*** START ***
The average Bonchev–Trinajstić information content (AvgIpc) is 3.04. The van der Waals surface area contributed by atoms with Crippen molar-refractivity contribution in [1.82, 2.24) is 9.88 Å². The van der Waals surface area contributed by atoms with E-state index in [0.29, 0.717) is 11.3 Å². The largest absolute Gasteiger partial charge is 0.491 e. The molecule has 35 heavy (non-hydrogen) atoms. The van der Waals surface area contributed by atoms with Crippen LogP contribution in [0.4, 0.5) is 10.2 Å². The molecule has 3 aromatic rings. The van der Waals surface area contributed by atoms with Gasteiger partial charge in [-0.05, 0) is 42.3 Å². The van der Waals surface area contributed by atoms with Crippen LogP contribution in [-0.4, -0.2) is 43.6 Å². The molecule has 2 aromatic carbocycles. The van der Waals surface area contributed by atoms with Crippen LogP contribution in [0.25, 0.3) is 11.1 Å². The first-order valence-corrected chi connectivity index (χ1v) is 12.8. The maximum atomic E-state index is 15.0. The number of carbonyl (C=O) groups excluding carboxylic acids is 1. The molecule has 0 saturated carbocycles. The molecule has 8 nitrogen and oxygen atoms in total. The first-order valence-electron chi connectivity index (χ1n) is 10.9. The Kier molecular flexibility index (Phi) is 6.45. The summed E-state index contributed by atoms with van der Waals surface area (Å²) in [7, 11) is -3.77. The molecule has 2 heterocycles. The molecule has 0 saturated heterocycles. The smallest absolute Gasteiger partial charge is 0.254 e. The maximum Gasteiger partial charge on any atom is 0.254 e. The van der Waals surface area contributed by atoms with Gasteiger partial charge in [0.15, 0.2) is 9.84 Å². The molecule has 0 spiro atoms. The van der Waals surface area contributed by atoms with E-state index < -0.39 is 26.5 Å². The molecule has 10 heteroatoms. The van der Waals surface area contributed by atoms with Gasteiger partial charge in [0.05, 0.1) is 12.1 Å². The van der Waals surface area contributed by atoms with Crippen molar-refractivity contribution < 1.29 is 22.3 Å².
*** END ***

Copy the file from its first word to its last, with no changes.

The average Bonchev–Trinajstić information content (AvgIpc) is 3.04. The van der Waals surface area contributed by atoms with Crippen molar-refractivity contribution in [1.82, 2.24) is 9.88 Å². The van der Waals surface area contributed by atoms with E-state index in [0.29, 0.717) is 11.3 Å². The largest absolute Gasteiger partial charge is 0.491 e. The molecule has 35 heavy (non-hydrogen) atoms. The van der Waals surface area contributed by atoms with Crippen LogP contribution in [0.4, 0.5) is 10.2 Å². The molecule has 3 aromatic rings. The van der Waals surface area contributed by atoms with Gasteiger partial charge in [-0.05, 0) is 42.3 Å². The van der Waals surface area contributed by atoms with Crippen LogP contribution in [-0.4, -0.2) is 43.6 Å². The molecule has 2 aromatic carbocycles. The van der Waals surface area contributed by atoms with Crippen LogP contribution in [0.25, 0.3) is 11.1 Å². The first-order valence-corrected chi connectivity index (χ1v) is 12.8. The maximum atomic E-state index is 15.0. The number of carbonyl (C=O) groups excluding carboxylic acids is 1. The molecule has 0 saturated carbocycles. The molecule has 8 nitrogen and oxygen atoms in total. The first-order valence-electron chi connectivity index (χ1n) is 10.9. The Kier molecular flexibility index (Phi) is 6.45. The summed E-state index contributed by atoms with van der Waals surface area (Å²) in [7, 11) is -3.77. The molecule has 2 heterocycles. The molecule has 0 saturated heterocycles. The smallest absolute Gasteiger partial charge is 0.254 e. The maximum Gasteiger partial charge on any atom is 0.254 e. The van der Waals surface area contributed by atoms with Gasteiger partial charge in [0.15, 0.2) is 9.84 Å². The molecule has 0 spiro atoms. The van der Waals surface area contributed by atoms with E-state index < -0.39 is 26.5 Å². The molecule has 10 heteroatoms. The van der Waals surface area contributed by atoms with Gasteiger partial charge in [0.05, 0.1) is 12.1 Å². The van der Waals surface area contributed by atoms with Crippen molar-refractivity contribution < 1.29 is 22.3 Å².